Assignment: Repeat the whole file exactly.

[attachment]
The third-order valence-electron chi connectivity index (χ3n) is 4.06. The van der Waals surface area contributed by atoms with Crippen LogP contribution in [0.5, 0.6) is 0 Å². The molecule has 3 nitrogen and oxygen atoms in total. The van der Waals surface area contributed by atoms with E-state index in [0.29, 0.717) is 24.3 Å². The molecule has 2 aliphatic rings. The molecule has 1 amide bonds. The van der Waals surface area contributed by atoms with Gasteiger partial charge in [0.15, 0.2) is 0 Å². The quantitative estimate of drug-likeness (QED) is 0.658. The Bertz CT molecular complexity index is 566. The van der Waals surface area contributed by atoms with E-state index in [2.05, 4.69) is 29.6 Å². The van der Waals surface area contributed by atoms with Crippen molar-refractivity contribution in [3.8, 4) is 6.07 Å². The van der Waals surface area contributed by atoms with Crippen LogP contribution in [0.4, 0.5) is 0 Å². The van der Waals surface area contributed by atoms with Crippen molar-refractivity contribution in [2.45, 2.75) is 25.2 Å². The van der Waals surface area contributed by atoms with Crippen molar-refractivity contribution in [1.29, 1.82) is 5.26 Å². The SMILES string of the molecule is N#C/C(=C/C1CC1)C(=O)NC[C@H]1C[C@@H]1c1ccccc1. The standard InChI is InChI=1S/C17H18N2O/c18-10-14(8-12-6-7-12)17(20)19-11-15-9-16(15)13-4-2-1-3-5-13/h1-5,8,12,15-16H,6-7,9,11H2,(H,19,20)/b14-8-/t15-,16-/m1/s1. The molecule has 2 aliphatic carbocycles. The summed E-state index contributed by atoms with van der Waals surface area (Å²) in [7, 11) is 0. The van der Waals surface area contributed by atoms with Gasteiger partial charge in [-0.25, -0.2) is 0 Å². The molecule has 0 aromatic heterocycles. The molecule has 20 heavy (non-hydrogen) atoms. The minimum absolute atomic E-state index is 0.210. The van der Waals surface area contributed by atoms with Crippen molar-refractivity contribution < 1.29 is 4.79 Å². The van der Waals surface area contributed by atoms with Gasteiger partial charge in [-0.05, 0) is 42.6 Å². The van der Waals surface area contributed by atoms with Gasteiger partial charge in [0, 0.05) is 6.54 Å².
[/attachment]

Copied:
The third-order valence-electron chi connectivity index (χ3n) is 4.06. The van der Waals surface area contributed by atoms with Crippen LogP contribution in [0.5, 0.6) is 0 Å². The molecule has 3 nitrogen and oxygen atoms in total. The van der Waals surface area contributed by atoms with E-state index in [0.29, 0.717) is 24.3 Å². The molecule has 2 aliphatic rings. The molecule has 1 amide bonds. The van der Waals surface area contributed by atoms with Gasteiger partial charge in [0.15, 0.2) is 0 Å². The quantitative estimate of drug-likeness (QED) is 0.658. The Bertz CT molecular complexity index is 566. The van der Waals surface area contributed by atoms with E-state index in [2.05, 4.69) is 29.6 Å². The van der Waals surface area contributed by atoms with Crippen molar-refractivity contribution in [3.8, 4) is 6.07 Å². The van der Waals surface area contributed by atoms with Crippen LogP contribution in [0.4, 0.5) is 0 Å². The van der Waals surface area contributed by atoms with Crippen molar-refractivity contribution in [2.45, 2.75) is 25.2 Å². The van der Waals surface area contributed by atoms with Crippen molar-refractivity contribution in [1.29, 1.82) is 5.26 Å². The SMILES string of the molecule is N#C/C(=C/C1CC1)C(=O)NC[C@H]1C[C@@H]1c1ccccc1. The standard InChI is InChI=1S/C17H18N2O/c18-10-14(8-12-6-7-12)17(20)19-11-15-9-16(15)13-4-2-1-3-5-13/h1-5,8,12,15-16H,6-7,9,11H2,(H,19,20)/b14-8-/t15-,16-/m1/s1. The molecule has 2 aliphatic carbocycles. The summed E-state index contributed by atoms with van der Waals surface area (Å²) in [7, 11) is 0. The van der Waals surface area contributed by atoms with Gasteiger partial charge in [-0.25, -0.2) is 0 Å². The molecule has 0 aromatic heterocycles. The molecule has 20 heavy (non-hydrogen) atoms. The minimum absolute atomic E-state index is 0.210. The van der Waals surface area contributed by atoms with Crippen molar-refractivity contribution < 1.29 is 4.79 Å². The van der Waals surface area contributed by atoms with Gasteiger partial charge in [-0.05, 0) is 42.6 Å². The van der Waals surface area contributed by atoms with Gasteiger partial charge in [0, 0.05) is 6.54 Å².